A Primer on ABEM MOC APP Practice Improvement Requirements
All Assessment of Practice Performance (APP) Practice Improvement (PI) activities must follow four steps: measure, compare, improvement intervention, and re-measure.
The initial sample involves looking at ten or more patients with a specific condition or clinical situation. Measurements can involve any core measure (such as assessing oxygenation for the patient with community-acquired pneumonia) or patient demographic metric (patients who leave without being seen).
If the emergency department (ED) or your physician group is looking at patients with low-frequency, high-acuity conditions (such as acute myocardial infarction, stroke, or neutropenic fever), then fewer than ten patients is acceptable as long as some of your patients are included in the measurement group.
In most cases, your data will be incorporated into department-wide initiatives. It is acceptable to use group data if that is the primary metric by which improvement is being measured. Still, individual performance data is typically the most effective information to assess your knowledge and skills.
When national benchmarks are available, they should be used for comparisons to your data. Other outcome targets might be found in peer review publications. For measures for which there are no readily available benchmarks, the first measure set can be used as a baseline for future comparison. Nonetheless, there should be a clearly defined metric to monitor change in performance.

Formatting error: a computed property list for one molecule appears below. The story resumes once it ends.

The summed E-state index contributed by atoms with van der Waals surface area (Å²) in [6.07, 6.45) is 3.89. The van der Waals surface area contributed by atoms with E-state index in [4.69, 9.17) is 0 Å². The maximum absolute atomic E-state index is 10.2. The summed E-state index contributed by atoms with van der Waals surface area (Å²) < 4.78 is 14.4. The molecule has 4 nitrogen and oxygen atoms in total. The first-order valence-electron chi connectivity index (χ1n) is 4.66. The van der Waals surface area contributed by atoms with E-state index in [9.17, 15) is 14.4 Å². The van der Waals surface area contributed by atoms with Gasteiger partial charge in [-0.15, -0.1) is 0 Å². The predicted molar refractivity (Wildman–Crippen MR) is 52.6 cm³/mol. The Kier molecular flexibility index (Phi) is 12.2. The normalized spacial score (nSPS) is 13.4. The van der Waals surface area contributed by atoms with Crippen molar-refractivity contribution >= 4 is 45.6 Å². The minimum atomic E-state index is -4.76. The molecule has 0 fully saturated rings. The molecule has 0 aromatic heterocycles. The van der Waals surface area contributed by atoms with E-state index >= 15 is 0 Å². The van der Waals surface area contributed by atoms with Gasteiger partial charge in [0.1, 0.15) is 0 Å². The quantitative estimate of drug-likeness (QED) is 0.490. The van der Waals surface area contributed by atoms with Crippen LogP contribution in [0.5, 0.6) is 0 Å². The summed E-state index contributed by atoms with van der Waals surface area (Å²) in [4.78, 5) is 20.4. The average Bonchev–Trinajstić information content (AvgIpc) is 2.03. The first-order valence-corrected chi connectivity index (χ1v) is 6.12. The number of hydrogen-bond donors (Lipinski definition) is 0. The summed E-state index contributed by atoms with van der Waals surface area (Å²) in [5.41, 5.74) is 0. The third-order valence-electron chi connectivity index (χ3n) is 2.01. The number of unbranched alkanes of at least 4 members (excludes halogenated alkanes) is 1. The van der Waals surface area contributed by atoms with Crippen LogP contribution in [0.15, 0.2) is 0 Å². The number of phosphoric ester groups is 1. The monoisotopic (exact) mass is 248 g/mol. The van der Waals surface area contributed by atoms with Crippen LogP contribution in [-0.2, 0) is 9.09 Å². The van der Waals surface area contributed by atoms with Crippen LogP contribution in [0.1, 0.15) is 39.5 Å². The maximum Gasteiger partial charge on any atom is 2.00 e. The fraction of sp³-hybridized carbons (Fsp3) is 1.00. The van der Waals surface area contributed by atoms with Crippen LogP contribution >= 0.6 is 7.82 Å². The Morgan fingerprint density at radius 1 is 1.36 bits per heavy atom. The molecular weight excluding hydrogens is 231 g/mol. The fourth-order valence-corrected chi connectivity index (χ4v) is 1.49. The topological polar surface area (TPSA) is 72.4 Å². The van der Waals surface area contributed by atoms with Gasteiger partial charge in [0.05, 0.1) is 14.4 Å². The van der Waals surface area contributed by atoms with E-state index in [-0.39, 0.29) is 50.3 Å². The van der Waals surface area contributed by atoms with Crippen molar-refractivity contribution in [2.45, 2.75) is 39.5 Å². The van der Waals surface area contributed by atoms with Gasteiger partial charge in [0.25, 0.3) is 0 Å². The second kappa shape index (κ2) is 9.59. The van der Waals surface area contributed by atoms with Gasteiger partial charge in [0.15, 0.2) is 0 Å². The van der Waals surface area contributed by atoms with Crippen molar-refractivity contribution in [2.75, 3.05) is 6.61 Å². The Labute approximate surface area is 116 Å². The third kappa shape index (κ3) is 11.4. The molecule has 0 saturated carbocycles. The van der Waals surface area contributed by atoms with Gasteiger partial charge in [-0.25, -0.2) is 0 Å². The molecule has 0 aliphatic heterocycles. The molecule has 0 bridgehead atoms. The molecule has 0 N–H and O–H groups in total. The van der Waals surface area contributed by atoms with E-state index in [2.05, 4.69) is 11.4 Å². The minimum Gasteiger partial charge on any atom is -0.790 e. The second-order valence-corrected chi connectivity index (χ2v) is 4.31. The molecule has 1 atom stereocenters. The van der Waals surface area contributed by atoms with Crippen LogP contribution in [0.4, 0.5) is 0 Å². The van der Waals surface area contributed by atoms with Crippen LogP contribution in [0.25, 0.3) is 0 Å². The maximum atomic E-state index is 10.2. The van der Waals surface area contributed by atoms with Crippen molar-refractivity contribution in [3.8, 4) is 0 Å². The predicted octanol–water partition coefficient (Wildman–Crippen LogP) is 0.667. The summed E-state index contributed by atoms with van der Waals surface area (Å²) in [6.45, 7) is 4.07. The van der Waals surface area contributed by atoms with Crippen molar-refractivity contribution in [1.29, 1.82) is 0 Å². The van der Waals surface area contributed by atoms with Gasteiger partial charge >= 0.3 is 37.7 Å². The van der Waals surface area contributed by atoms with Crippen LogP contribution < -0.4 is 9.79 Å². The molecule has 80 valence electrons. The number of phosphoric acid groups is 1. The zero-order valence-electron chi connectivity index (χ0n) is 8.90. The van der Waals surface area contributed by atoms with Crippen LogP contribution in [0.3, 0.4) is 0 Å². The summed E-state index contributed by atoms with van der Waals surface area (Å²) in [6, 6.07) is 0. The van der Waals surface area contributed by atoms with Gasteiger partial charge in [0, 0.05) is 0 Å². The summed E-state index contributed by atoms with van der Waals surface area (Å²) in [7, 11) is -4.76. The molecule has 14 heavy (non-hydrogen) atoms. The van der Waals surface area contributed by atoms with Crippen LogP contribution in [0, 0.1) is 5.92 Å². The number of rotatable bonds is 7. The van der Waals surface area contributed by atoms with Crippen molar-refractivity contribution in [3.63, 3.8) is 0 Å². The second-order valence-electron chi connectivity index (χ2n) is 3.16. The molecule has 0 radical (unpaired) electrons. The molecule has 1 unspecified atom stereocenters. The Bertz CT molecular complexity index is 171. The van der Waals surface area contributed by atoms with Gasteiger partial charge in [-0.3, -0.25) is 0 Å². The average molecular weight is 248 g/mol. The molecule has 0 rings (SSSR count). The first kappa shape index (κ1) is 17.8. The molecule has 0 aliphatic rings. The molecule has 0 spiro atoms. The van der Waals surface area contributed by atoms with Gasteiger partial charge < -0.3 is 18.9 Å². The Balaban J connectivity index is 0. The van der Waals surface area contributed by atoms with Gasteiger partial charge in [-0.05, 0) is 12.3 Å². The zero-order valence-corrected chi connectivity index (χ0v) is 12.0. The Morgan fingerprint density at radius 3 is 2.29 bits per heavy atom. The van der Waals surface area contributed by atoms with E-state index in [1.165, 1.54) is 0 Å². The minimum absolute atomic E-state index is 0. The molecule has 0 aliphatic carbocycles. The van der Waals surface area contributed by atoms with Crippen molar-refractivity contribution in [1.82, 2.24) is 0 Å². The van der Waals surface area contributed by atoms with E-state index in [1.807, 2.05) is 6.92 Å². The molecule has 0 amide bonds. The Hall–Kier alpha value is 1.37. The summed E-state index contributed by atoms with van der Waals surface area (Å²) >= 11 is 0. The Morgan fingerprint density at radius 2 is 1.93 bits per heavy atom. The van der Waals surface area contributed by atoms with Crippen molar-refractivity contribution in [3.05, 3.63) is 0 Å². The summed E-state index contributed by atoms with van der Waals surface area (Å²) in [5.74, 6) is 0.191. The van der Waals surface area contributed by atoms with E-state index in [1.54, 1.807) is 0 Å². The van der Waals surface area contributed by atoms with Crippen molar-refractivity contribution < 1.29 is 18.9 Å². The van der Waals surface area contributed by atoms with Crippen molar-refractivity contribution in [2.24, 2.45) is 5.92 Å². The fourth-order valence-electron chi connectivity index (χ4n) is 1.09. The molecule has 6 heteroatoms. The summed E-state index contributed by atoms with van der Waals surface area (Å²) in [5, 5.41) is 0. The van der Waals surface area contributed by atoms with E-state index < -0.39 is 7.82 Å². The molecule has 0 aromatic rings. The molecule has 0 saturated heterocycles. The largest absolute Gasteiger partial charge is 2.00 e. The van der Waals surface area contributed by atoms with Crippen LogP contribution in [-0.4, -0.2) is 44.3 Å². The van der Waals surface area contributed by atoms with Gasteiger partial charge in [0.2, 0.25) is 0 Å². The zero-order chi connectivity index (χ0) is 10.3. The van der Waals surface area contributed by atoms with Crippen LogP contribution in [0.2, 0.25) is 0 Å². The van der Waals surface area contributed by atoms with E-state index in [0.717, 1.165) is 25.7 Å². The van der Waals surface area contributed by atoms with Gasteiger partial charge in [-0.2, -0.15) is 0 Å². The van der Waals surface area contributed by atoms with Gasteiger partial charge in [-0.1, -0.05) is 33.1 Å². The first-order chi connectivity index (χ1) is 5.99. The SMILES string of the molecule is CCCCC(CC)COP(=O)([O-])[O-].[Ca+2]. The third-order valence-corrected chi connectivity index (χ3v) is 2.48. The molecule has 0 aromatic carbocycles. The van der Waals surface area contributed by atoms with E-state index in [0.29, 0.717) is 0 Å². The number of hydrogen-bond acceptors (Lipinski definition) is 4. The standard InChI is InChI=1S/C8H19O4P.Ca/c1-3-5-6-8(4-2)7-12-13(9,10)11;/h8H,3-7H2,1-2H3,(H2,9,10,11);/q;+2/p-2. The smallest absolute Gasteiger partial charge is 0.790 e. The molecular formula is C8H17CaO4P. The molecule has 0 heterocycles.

Improvement interventions can be as simple as reporting results at a department meeting with suggestions for improvement, or as elaborate as a LEAN intervention (e.g., a Kaizen event). The key element is that the individual physician chooses to amend his or her behavior to improve performance. Other forms of intervention could be a topic-specific journal club, monthly posting of data in the ED, or the development of condition-specific treatment guidelines (e.g., instituting a pediatric asthma protocol).
The general guidelines for re-measurement are the same as those described in the measurement section above. The re-measure set should be compared to the initial set to determine the trajectory of performance. ABEM realizes that not every initiative will result in performance improvement, but the vast majority should better patient care processes or outcomes.
Attesting to Your Activity
ABEM requires that you attest to completing an APP activity using the aforementioned criteria. ABEM will not accept any patient data. As part of the attestation process, you will be asked to provide the name of someone familiar with your quality initiative who can verify that you have participated in the activity (such as a department chair or medical director).
Many ED quality initiatives span a considerable length of time. For example, core measure adherence could extend for years. Tracking door-to-doctor times and patients who leave without being seen are also long-term, widely used metrics. Though APP attestations are generally required every five years, there are times when you might want to attest to completing an APP activity every year, such as when applying for PQRS MOC enhanced reimbursement through CMS (click here for more information about this topic). You can report an ongoing activity every year during which the initiative is active.
Case Studies in MOC
Below are four cases that emphasize certain common quality improvement scenarios that would meet APP requirements.